13. Scientific study in Spain in 2010 found that the quality of fats in the diet explained the low incidence of cardiovascular disease in the Spanish population, which consumes a high amount of natural fatty foods with high content of the essential fatty acids DHA, alpha-linolenic, and oleic acid: http://www.ncbi.nlm.nih.gov/pubmed/20463042
  14. A growing group of medical doctors, researchers, and scientists from around the world are urging a new direction in cardiovascular treatment, with growing evidence that the focus on cholesterol is not producing cardiovascular health or significantly affecting disease, but instead creating ill health by decreasing healthy fats in the diet and prescribing statin drugs with many long-term side effects and widespread deficiencies in CoQ10, steroid hormone precursors, Vitamin D3 hormone, and other beneficial terpenoids: http://www.thincs.org/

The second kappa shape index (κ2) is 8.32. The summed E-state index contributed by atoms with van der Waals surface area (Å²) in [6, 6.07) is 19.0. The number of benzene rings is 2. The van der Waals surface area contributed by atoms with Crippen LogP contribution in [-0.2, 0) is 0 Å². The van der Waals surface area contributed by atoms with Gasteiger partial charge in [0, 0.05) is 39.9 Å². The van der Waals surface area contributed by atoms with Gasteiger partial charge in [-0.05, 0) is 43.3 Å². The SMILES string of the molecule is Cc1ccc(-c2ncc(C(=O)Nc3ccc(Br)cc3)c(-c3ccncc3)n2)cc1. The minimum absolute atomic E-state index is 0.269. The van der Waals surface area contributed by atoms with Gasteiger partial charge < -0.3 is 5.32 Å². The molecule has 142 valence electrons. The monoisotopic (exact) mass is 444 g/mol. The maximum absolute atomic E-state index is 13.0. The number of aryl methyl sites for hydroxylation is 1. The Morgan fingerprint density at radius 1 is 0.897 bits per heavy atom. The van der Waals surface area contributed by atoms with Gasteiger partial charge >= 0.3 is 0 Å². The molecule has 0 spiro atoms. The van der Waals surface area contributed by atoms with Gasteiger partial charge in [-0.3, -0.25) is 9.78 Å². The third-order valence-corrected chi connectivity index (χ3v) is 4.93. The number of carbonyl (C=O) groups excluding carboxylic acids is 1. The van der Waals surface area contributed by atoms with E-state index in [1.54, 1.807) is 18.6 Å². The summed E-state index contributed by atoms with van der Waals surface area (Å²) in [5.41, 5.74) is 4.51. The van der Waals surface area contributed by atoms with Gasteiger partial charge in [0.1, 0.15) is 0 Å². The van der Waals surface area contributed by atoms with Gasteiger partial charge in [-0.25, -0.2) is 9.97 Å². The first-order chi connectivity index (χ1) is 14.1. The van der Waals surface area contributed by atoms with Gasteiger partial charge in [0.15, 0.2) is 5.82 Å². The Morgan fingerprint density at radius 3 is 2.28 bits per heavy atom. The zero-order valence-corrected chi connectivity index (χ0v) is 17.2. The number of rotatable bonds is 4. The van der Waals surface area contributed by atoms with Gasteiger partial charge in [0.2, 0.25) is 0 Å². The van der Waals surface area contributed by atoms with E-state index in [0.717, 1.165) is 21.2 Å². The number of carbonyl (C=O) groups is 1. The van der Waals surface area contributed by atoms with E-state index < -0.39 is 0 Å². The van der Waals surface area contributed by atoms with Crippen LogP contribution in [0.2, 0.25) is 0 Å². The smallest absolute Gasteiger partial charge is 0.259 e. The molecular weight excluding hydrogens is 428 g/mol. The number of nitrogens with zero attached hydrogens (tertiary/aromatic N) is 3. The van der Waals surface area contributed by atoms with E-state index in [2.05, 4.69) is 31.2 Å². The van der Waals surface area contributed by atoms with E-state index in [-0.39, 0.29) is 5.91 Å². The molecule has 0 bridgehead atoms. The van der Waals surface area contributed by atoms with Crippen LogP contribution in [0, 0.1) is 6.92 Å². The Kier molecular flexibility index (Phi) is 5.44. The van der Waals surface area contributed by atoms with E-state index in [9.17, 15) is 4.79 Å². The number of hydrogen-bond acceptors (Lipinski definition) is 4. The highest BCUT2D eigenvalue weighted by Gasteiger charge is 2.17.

15. A 2015 review of scientific studies and FDA warnings concerning the now widespread prescription of testosterone replacement, by experts at the University of Washington School of Medicine, Endocrinology and Nutrition, found clearly that testosterone replacement therapy has been touted as potentially beneficial to decrease cardiovascular risk but instead has been found to actually increase cardiovascular risk: http://www.ncbi.nlm.nih.gov/pubmed/26257830
  16. In 2014, the U.S. FDA issued black box warnings for testosterone replacement therapy cautioning that increased risk for cardiovascular disease, stroke as well as heart attack, is evident, despite years of contrary claims, and that testosterone replacement therapy should not be used to treat "Low T" except when actual hypogonadism is diagnosed: http://www.fda.gov/Drugs/DrugSafety/ucm436259.htm